- Cloud Hosting. Your site may be stored in multiple locations (not necessarily global). Hosting that is fluid and able to be moved around.
- Location of servers matter.
- Have a server as close as possible to your customers/viewers
- Know where your traffic is coming from.
- No on a can offer 100% uptime. Things happen.
- 99.9% uptime is 1m 24.6s a day. 8hr 45m a year
- But you need to monitor your uptime, and check your SLA to see whether your host will compensate you if they go outside that time.
- Threat Detection and Blocking
- Proactive Security and Maintenance
- Managed Patching and Updates
- Free SSL? Same as $120 SSL (Let’s Encrypt).
- If you haven’t tested your backup – you haven’t got one.
- Easy Restore
- What kind of support do you get?
- What does it cover?
- When is it available.
- You get what you pay for, but make sure you get what you pay for.
- Particularly if you are making money/relying on your website.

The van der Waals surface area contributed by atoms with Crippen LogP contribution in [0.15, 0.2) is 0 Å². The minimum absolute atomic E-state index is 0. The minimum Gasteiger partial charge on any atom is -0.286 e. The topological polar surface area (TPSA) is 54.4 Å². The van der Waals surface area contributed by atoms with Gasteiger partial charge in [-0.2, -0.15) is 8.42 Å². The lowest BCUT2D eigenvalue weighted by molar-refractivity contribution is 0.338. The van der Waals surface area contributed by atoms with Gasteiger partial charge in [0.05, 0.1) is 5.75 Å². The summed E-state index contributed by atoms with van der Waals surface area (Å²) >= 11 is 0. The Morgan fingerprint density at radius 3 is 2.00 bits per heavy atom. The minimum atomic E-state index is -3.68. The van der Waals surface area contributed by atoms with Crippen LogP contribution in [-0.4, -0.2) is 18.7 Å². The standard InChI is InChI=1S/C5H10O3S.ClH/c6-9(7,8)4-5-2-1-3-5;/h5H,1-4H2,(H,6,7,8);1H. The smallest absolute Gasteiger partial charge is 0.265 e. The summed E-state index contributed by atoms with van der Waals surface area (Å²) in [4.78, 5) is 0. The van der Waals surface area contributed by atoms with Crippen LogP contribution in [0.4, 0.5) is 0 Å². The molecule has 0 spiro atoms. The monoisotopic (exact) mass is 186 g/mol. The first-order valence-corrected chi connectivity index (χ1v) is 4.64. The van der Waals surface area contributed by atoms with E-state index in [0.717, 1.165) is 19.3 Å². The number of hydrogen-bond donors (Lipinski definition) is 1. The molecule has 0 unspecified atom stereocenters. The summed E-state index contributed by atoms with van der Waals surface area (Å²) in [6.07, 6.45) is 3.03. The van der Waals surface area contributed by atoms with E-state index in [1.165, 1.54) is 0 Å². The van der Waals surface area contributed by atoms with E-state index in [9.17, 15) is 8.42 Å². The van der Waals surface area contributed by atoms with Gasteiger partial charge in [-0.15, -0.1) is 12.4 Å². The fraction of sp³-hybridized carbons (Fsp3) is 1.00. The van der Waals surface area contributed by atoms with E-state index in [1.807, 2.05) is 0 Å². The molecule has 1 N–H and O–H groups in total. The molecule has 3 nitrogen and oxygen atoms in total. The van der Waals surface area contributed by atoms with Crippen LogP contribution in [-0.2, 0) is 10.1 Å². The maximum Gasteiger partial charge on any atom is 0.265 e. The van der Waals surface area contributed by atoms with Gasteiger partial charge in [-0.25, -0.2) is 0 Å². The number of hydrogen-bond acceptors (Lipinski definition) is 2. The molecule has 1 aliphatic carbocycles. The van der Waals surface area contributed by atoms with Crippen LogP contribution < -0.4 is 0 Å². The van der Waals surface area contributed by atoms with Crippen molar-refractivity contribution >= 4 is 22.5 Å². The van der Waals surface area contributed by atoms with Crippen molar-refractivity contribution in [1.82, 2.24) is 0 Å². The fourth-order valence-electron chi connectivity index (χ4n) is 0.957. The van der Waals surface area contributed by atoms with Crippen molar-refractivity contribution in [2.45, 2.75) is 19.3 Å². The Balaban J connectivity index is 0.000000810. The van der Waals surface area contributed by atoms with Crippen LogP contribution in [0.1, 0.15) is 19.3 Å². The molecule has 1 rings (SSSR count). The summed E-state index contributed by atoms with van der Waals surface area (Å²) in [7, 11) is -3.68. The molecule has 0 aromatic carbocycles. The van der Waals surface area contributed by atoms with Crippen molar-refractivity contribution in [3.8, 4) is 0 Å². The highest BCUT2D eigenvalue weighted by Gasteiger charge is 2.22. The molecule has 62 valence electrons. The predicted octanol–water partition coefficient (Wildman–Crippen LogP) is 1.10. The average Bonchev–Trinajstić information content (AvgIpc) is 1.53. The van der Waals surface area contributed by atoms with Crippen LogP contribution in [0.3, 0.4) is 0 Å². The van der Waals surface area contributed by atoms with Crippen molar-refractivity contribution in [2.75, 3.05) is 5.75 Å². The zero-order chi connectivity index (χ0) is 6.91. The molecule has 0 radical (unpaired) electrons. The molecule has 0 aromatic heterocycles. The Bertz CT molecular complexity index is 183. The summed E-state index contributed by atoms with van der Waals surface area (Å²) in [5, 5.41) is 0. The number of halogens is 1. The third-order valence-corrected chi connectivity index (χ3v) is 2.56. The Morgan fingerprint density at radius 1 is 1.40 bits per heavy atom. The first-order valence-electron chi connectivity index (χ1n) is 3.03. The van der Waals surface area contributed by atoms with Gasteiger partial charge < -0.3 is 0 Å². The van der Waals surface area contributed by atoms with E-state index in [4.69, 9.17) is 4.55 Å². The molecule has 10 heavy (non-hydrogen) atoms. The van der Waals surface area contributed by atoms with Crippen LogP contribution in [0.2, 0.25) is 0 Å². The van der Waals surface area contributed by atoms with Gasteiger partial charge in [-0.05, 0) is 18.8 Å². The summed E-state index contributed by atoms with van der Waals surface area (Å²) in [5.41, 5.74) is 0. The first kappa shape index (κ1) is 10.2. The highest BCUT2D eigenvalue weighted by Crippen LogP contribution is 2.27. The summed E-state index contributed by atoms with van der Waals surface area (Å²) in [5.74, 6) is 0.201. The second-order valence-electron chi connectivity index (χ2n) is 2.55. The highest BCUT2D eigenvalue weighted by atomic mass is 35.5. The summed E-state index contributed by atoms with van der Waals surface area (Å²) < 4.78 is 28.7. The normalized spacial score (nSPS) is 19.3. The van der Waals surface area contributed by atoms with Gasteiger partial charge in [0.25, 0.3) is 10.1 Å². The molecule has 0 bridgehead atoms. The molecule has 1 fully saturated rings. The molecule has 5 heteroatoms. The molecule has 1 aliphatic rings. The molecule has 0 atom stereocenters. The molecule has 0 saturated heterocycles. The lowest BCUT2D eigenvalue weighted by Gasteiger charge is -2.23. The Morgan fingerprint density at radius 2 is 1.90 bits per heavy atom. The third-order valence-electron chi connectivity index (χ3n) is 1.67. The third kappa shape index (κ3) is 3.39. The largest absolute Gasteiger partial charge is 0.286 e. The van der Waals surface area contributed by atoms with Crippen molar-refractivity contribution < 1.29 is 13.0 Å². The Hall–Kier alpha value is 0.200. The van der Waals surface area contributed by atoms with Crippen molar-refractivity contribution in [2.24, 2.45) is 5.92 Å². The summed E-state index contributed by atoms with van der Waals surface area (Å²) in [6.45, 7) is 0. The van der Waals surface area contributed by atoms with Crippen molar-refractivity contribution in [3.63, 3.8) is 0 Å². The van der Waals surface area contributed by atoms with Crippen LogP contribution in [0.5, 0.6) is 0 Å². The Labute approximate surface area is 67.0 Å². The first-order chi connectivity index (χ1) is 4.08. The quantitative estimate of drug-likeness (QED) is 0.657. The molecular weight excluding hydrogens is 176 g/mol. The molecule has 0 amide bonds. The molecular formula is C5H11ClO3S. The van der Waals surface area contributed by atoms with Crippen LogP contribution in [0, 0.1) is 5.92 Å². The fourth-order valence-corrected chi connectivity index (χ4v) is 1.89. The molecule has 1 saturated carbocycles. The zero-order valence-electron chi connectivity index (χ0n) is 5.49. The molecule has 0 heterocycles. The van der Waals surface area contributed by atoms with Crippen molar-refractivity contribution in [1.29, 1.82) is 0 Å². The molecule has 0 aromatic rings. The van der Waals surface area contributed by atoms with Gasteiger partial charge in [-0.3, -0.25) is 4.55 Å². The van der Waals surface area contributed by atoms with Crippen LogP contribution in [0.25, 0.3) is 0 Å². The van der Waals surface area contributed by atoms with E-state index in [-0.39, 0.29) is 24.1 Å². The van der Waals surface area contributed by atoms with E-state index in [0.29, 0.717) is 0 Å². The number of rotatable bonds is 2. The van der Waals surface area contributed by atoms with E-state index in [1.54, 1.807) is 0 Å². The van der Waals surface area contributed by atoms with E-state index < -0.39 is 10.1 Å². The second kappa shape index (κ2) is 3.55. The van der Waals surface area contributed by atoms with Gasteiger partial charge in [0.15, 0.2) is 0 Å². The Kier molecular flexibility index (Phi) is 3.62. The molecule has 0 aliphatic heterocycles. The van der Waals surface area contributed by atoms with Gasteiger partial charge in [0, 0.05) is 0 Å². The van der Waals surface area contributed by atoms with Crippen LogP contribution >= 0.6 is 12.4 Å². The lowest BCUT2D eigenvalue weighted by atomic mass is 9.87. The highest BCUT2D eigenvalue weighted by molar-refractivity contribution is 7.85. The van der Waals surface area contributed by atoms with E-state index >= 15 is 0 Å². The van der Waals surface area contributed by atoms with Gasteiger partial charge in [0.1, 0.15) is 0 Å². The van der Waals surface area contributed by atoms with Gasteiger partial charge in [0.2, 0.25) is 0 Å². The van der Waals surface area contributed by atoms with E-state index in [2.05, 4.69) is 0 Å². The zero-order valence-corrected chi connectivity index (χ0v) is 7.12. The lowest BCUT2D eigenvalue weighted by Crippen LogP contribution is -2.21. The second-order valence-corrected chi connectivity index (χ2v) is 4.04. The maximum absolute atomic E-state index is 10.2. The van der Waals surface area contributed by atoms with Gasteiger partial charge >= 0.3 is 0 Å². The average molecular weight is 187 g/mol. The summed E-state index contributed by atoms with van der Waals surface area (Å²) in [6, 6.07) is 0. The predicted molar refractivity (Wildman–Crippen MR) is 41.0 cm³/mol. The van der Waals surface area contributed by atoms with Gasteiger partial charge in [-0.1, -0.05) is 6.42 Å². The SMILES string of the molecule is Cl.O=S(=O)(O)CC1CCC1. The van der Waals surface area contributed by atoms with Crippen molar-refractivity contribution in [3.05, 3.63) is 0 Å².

- Speed vs Speed (comes down to a variety of factors – not just a single value).
- PHP Versions
- Database versions…
- Server Side Caching
eCommerce and Membership
- If you’re making money from site – invest in your hosting.
- Resources for Seasonal Traffic and Spikes
How Elementor Changed my life for the better – Mel Telecican
- Course on Marketing Automation with ActiveCampaign
What is Elementor?
- Drag and Drop page builder
- Free/Pro version
- Incredibly user friendly for non-coders – but also good for handing off sites to users.
Demo videos were good examples of Elementor – but not many notes taken…
Mistakes in Digital Marketing – Darren Craig
Digital Growth Speicalist – Fully Charged Media
- Clients think Digital Marketing is Snake Oil.
- “You can’t go back and get the data if you want it later”. Start tracking now.
- The info from this would be REALLY helpful for our users…
- Check talks from WCBNE:
Who builds your house?
- Not just a builder. A bunch of people.
- Iceberg marketing. The client sees the nice website at the top – but there’s a LOT going on underneath.
Tracking and Analytics
- Clickable Phone number links (means they can be clicked and tracked)
- Specific thank you pages for forms (instead of success messages).
- GA, GTM, Google Search Console. (GTM tracks events without having to manually add events).
- Cross-domain tracking and frames…
- Migrations. Usually Digital Marketing sites are a rebuild/redo – you want to respect the previous site. Make sure you redirect old URLS to new ones
- Ease of Remarketing
- Site Content and SEO ‘Silos’
Speed & Functionality